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Assume we have a real Klein Gordon field $\phi(x,y,z,t)$, and we do the non-relativistic expansion of it in terms of a complex field $\psi(x,y,z,t)$ $$\phi=\frac{1}{\sqrt{2m}}(\psi e^{-imt}+\psi^* e^{imt}).\tag{1}$$ Notice that in the non-relativistic limit, $\psi$ obeys the Schrodinger equation $$i\dot{\psi}=-\frac{\nabla^2\psi}{2m}.\tag{2}$$ We have the energy momentum tensor of the Klein Gordon field $$T^{00}=\frac{1}{2}\dot{\phi}^2+\frac{1}{2}(\nabla \phi)^2+\frac{1}{2}m^2\phi^2.\tag{3}$$ If we substitute $\phi$ in terms of $\psi$ and neglect all terms that are highly oscillating (i.e. containing factor of $e^{\pm 2imt}$ after the substitution ), we have the following expression of the $T^{00}$.

$$T^{00}=\frac{1}{4m}(2\dot{\psi}\dot{\psi^*}+2im\psi^*\dot{\psi}-2im\psi\dot{\psi^*}+4m^2|\psi|^2+2(\nabla \psi)\cdot(\nabla \psi^*)).\tag{4}$$

Then the energy of the Klein Gordon field should be given by $\int d^3x T^{00}$. Then the $4m^2|\psi|^2 $ term will integrate to give m, which is the rest energy of the particle

The $2\dot{\psi}\dot{\psi^*}$ term can be neglected, as it is suppressed by the non-relativistic factor compared with other term, for example

$$(\nabla \psi)\cdot(\nabla \psi^*)\sim p^2\psi^2,\tag{5}$$ $$\dot{\psi}\dot{\psi^*}\sim \frac{p^4}{m^2}\psi^2,\tag{6}$$ Where $p$ is approximately the momentum of the $\psi$ field, and $\frac{p}{m}\sim \frac{v}{c}\ll 1$ according to non-relativistic assumption.

However, it seems to me that the kinetic energy term is with the wrong coefficient, because $$\frac{i\psi^*\dot{\psi}-i\psi\dot{\psi^*}}{2}+\frac{1}{2m}(\nabla \psi)\cdot (\nabla \psi^*)=\psi^*(-\frac{\nabla^2}{m}\psi).\tag{7}$$ The equation makes use of the Schrodinger equation and is up to total spatial derivative, which plays no role in integration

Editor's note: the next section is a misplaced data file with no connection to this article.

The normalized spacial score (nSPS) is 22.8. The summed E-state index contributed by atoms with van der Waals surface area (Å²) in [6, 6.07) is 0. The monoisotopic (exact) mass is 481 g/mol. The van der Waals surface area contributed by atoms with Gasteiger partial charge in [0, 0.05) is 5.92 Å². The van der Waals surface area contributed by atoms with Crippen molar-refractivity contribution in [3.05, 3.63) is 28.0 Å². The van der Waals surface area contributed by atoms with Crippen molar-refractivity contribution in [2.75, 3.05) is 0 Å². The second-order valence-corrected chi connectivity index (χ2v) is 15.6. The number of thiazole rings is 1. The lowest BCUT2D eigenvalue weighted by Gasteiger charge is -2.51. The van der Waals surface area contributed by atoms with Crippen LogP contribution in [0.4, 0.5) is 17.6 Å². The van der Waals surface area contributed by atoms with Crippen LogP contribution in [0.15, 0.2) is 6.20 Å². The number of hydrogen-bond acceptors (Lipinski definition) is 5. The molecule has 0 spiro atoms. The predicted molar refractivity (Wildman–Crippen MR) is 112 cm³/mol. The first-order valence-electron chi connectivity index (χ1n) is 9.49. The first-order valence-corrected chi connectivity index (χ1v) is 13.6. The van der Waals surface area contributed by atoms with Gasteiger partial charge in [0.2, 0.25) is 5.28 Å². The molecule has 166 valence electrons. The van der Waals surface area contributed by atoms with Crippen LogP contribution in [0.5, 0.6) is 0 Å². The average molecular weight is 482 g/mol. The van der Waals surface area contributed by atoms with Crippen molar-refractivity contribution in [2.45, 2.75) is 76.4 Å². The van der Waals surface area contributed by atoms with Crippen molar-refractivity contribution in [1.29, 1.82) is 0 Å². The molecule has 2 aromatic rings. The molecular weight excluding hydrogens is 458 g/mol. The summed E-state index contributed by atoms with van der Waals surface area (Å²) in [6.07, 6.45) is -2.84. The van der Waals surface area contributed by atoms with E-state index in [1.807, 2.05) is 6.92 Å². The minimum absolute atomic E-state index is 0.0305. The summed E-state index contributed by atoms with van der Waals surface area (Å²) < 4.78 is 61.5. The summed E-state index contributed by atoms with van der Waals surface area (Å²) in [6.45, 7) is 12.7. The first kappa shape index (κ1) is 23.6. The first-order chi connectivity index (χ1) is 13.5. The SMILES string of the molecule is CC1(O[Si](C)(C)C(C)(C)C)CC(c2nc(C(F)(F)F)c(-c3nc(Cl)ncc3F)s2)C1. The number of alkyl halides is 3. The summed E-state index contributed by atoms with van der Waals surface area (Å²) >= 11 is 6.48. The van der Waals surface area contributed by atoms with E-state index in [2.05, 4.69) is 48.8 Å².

Then, it seems to me that $$\int d^3x T^{00}=m+\langle\psi|-\frac{\nabla^2}{m}|\psi\rangle=rest \quad energy+ 2\times kinetic\quad energy.\tag{8}$$ That is, the coefficient of the kinetic energy is different from the naive expectation $E_{rel}=E_{rest}+E_{kin}$ by 2.

Can anyone tell me what is happening here? Why is it off by a factor of 2? I also have the question: When we talk about energy, which energy are we talking about? Which energy is observable or physical? For example, the field may represents some axion cloud that evolves around a gravitational potential. And the gravitational potential provider (some star, for example) may exchange the energy with the axion cloud. Which energy should I use when we discuss this "backreaction" problem? The energy of the $\phi$ field or the energy of the $\psi$ field?

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2 Answers 2

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  1. We can ignore the cross-terms in the Klein-Gordon (KG) action from OP's expansion $$\Phi(\vec{x},t)~=~\frac{\hbar}{\sqrt{2m}}\left(\exp\left(-\frac{imc^2t}{\hbar}\right)\psi(\vec{x},t) +\exp\left(\frac{imc^2t}{\hbar}\right)\psi(\vec{x},t)^{\ast}\right)\tag{1}$$ in the limit $c\to\infty$ due to Riemann-Lebesgue lemma. In order words, the particle-antiparticle interaction terms disappear, so we might as well focus on the particle sector alone $$\Phi(\vec{x},t)~=~\frac{\hbar}{\sqrt{2m}}\exp\left(-\frac{imc^2t}{\hbar}\right)\psi(\vec{x},t).\tag{1'}$$ (The anti-particle sector is similar.)

  2. We will follow standard conventions: For a real (complex) KG field $\Phi$, the action terms have (have not) a $1/2$ symmetry factor, respectively. Eq. $(1)$ is a real KG field, while eq. $(1')$ is a complex KG field.